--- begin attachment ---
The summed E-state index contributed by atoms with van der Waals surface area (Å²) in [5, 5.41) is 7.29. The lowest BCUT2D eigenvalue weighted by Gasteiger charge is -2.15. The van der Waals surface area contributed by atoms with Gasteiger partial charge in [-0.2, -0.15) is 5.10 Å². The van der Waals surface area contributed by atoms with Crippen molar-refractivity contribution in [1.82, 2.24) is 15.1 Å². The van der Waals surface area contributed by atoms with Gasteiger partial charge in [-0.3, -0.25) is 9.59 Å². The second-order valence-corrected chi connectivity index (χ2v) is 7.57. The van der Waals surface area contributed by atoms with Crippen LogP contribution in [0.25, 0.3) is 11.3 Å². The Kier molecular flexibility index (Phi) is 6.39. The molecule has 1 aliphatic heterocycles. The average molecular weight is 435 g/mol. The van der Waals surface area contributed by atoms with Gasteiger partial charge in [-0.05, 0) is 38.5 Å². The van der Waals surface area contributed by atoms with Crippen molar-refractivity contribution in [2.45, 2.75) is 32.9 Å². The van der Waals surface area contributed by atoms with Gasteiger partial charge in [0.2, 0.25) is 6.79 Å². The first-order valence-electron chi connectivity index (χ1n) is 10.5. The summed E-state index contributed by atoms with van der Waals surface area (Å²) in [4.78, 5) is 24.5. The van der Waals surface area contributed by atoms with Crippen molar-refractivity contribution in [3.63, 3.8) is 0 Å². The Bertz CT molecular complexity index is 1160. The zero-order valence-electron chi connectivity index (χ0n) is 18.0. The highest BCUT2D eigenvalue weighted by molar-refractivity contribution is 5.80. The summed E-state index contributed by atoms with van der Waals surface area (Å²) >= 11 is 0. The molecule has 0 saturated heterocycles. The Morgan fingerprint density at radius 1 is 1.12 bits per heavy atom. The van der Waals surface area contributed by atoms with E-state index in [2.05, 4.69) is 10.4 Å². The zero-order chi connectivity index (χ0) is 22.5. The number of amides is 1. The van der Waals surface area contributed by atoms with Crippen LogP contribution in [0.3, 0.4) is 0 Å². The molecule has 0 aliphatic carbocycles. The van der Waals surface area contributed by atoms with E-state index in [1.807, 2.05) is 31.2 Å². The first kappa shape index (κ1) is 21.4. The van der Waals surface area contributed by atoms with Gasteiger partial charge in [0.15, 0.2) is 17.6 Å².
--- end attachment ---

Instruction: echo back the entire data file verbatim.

The summed E-state index contributed by atoms with van der Waals surface area (Å²) in [5, 5.41) is 7.29. The lowest BCUT2D eigenvalue weighted by Gasteiger charge is -2.15. The van der Waals surface area contributed by atoms with Gasteiger partial charge in [-0.2, -0.15) is 5.10 Å². The van der Waals surface area contributed by atoms with Crippen molar-refractivity contribution in [1.82, 2.24) is 15.1 Å². The van der Waals surface area contributed by atoms with Gasteiger partial charge in [-0.3, -0.25) is 9.59 Å². The second-order valence-corrected chi connectivity index (χ2v) is 7.57. The van der Waals surface area contributed by atoms with Crippen LogP contribution in [0.25, 0.3) is 11.3 Å². The Kier molecular flexibility index (Phi) is 6.39. The molecule has 1 aliphatic heterocycles. The average molecular weight is 435 g/mol. The van der Waals surface area contributed by atoms with Gasteiger partial charge in [-0.05, 0) is 38.5 Å². The van der Waals surface area contributed by atoms with Crippen molar-refractivity contribution in [2.45, 2.75) is 32.9 Å². The van der Waals surface area contributed by atoms with Gasteiger partial charge in [0.2, 0.25) is 6.79 Å². The first-order valence-electron chi connectivity index (χ1n) is 10.5. The summed E-state index contributed by atoms with van der Waals surface area (Å²) in [4.78, 5) is 24.5. The van der Waals surface area contributed by atoms with Crippen molar-refractivity contribution in [3.63, 3.8) is 0 Å². The Bertz CT molecular complexity index is 1160. The zero-order valence-electron chi connectivity index (χ0n) is 18.0. The highest BCUT2D eigenvalue weighted by molar-refractivity contribution is 5.80. The summed E-state index contributed by atoms with van der Waals surface area (Å²) >= 11 is 0. The molecule has 0 saturated heterocycles. The Morgan fingerprint density at radius 1 is 1.12 bits per heavy atom. The van der Waals surface area contributed by atoms with E-state index in [2.05, 4.69) is 10.4 Å². The zero-order chi connectivity index (χ0) is 22.5. The number of amides is 1. The van der Waals surface area contributed by atoms with Crippen LogP contribution in [0.3, 0.4) is 0 Å². The molecule has 0 aliphatic carbocycles. The van der Waals surface area contributed by atoms with E-state index in [1.807, 2.05) is 31.2 Å². The first kappa shape index (κ1) is 21.4. The van der Waals surface area contributed by atoms with Gasteiger partial charge in [0.15, 0.2) is 17.6 Å².